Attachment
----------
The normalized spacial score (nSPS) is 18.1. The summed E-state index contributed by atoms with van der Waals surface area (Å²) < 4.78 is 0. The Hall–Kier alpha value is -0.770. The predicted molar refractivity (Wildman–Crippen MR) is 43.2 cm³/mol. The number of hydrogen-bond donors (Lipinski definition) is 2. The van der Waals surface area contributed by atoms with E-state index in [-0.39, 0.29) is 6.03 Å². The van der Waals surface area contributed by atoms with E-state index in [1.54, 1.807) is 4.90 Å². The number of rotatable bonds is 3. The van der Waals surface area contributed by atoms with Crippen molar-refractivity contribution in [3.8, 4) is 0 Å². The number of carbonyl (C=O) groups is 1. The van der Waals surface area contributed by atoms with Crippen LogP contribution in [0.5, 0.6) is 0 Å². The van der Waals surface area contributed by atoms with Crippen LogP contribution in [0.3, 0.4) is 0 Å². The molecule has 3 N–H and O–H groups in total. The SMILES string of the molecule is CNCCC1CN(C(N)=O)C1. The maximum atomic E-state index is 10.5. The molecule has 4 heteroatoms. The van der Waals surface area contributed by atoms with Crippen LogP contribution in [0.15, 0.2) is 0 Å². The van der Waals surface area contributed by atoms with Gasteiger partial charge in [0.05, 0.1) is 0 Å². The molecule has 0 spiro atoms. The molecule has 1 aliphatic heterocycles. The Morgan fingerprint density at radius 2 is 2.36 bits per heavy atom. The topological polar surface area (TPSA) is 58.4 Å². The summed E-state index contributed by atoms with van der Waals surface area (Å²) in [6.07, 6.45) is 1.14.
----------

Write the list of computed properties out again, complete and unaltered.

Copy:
The normalized spacial score (nSPS) is 18.1. The summed E-state index contributed by atoms with van der Waals surface area (Å²) < 4.78 is 0. The Hall–Kier alpha value is -0.770. The predicted molar refractivity (Wildman–Crippen MR) is 43.2 cm³/mol. The number of hydrogen-bond donors (Lipinski definition) is 2. The van der Waals surface area contributed by atoms with E-state index in [-0.39, 0.29) is 6.03 Å². The van der Waals surface area contributed by atoms with E-state index in [1.54, 1.807) is 4.90 Å². The number of rotatable bonds is 3. The van der Waals surface area contributed by atoms with Crippen molar-refractivity contribution in [3.8, 4) is 0 Å². The number of carbonyl (C=O) groups is 1. The van der Waals surface area contributed by atoms with Crippen LogP contribution in [0.5, 0.6) is 0 Å². The van der Waals surface area contributed by atoms with Crippen LogP contribution in [0.3, 0.4) is 0 Å². The molecule has 3 N–H and O–H groups in total. The SMILES string of the molecule is CNCCC1CN(C(N)=O)C1. The maximum atomic E-state index is 10.5. The molecule has 4 heteroatoms. The van der Waals surface area contributed by atoms with Crippen LogP contribution in [0.15, 0.2) is 0 Å². The van der Waals surface area contributed by atoms with Gasteiger partial charge in [0.05, 0.1) is 0 Å². The molecule has 0 spiro atoms. The molecule has 1 aliphatic heterocycles. The Morgan fingerprint density at radius 2 is 2.36 bits per heavy atom. The topological polar surface area (TPSA) is 58.4 Å². The summed E-state index contributed by atoms with van der Waals surface area (Å²) in [6.07, 6.45) is 1.14.